Adele Anthony is an Australian violinist and teacher born (in Tasmania) on October 1, 1970. She is known for having won first prize in the (fifth) Carl Nielsen violin competition in 1996 (at age 25) and for being the wife of Gil Shaham, with whom she frequently performs. Twelve years before that, at age 13, she had won the Australian Broadcasting Corporation’s Instrumental Competition – she played the Sibelius concerto on that occasion. Soon afterward, she played the Tchaikovsky concerto in a concert sponsored by the same organization. That concert in 1983 is considered her Australian public debut. Anthony began her violin studies at age 3. She studied at the University of Adelaide with Beryl Kimber. In 1987, she came to the U.S. to pursue further study at Juilliard (New York City) where her main teachers were Hyo Kang, Felix Galimir, and Dorothy Delay. According to one source, she studied at Juilliard for eight years, having received funding from several benefactors, including the Starling Foundation. However, she was an active concert artist even while she was still at Juilliard and still maintains a very active solo concert career. Her repertoire is very extensive and includes all of the standard violin literature in addition to many contemporary works less frequently heard by audiences. As do almost all concert violinists nowadays, Anthony also plays chamber music at various festivals throughout the world, but especially in New York, where she resides. She has recorded for various labels and among her notable recordings are those featuring violin concertos by Carl Nielsen, Ross Edwards, and Nicolo Paganini. Anthony plays a Stradivarius violin constructed in 1728. Here is one of her YouTube audio files featuring the work of Ross Edwards – a refreshing and unusual new work for the violin. A few Stradivarius violins (perhaps one hundred or so) have been given names which have remained attached to the instruments for many years but – as far as I know – this one has no specific name. I have heard it up close a number of times and it has a wonderful sound. Perhaps later on, it will be known as the Anthony Stradivarius.
Sunday, February 22, 2015
Sunday, February 8, 2015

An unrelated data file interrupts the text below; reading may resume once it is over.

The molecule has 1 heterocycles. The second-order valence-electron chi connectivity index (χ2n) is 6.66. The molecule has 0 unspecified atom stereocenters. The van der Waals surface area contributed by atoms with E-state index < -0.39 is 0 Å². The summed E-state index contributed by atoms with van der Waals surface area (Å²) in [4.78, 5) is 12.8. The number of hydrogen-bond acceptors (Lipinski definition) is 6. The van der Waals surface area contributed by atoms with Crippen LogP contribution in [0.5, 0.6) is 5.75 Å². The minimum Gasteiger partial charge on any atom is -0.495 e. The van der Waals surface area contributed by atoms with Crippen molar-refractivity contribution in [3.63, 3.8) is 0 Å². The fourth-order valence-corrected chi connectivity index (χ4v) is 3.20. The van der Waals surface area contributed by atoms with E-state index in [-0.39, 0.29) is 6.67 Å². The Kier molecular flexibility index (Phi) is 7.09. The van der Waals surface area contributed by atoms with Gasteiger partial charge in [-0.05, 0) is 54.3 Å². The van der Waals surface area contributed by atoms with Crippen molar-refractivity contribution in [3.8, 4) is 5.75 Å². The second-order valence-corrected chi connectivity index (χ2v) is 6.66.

Sascha Jacobsen was a Russian violinist and teacher born (in Helsinki, Finland) on December 10, 1895. Jacobsen’s birthdate is also given as November 29, 1895 and December 11, 1895. Little is known of his early life. It has been said that he grew up in St Petersburg. He has been often confused with another violinist (from Philadelphia) named Sascha Jacobson. A humorous song written by George Gershwin in 1921 includes his (first) name (along with those of Jascha, Toscha, and Mischa – Russian violinists Heifetz, Seidel, and Elman, respectively.) It is known that he enrolled at Juilliard in 1908 where his main teacher was Franz Kneisel. He graduated from Juilliard (Institute of Musical Art) in June of 1914 (some sources say 1915.) He was 18 years old. (A fellow-student of his was Elias Breeskin.) In February of 1915, Jacobsen played parts of Lalo’s Symphonie Espagnol at an Aeolian Hall concert. On November 27, 1915, he made his official recital debut at Aeolian Hall playing (among other things) Saint Saens’ third concerto. After the announced program was concluded, he had to play numerous encores and he received very favorable reviews the following day. He first soloed with the New York Philharmonic on March 9, 1919 (at age 23) playing Bruch’s first concerto with Walter Damrosch conducting. Jacobsen concertized as a soloist between 1915 and 1925. He began teaching at Juilliard in 1926. After being hired, he almost immediately formed the Musical Art Quartet which disbanded in 1945, after almost 20 years of concert activity. Recordings of this quartet are not hard to find. Jacobsen also did solo recordings, although mostly of short works for violin and piano. A well-known recording of his is the Chausson concerto for string quartet, violin, and piano with Jascha Heifetz as violin soloist. You can listen to that recording here. He moved to Los Angeles (California, USA) in 1946 and taught at the Los Angeles Conservatory but at other music schools as well. From September 1947 and May 1949, he was guest concertmaster of the Los Angeles Philharmonic. Some sources say he was concertmaster up to 1952 but I could not confirm that. It has been said that Albert Einstein was one of Jacobsen’s pupils. (Einstein also took lessons from Toscha Seidel.) Jacobsen’s most famous pupils are probably Julius Hegyi and Zvi Zeitlin. Among the violins he played are the Red Diamond Stradivarius (1732), the Cessole Stradivarius (1716), the Windsor Stradivarius (1717), a GB Guadagnini (1779), another GB Guadagnini (1772), and a Del Gesu Guarnerius constructed in 1732. Jacobsen died on March 19, 1972, at age 76.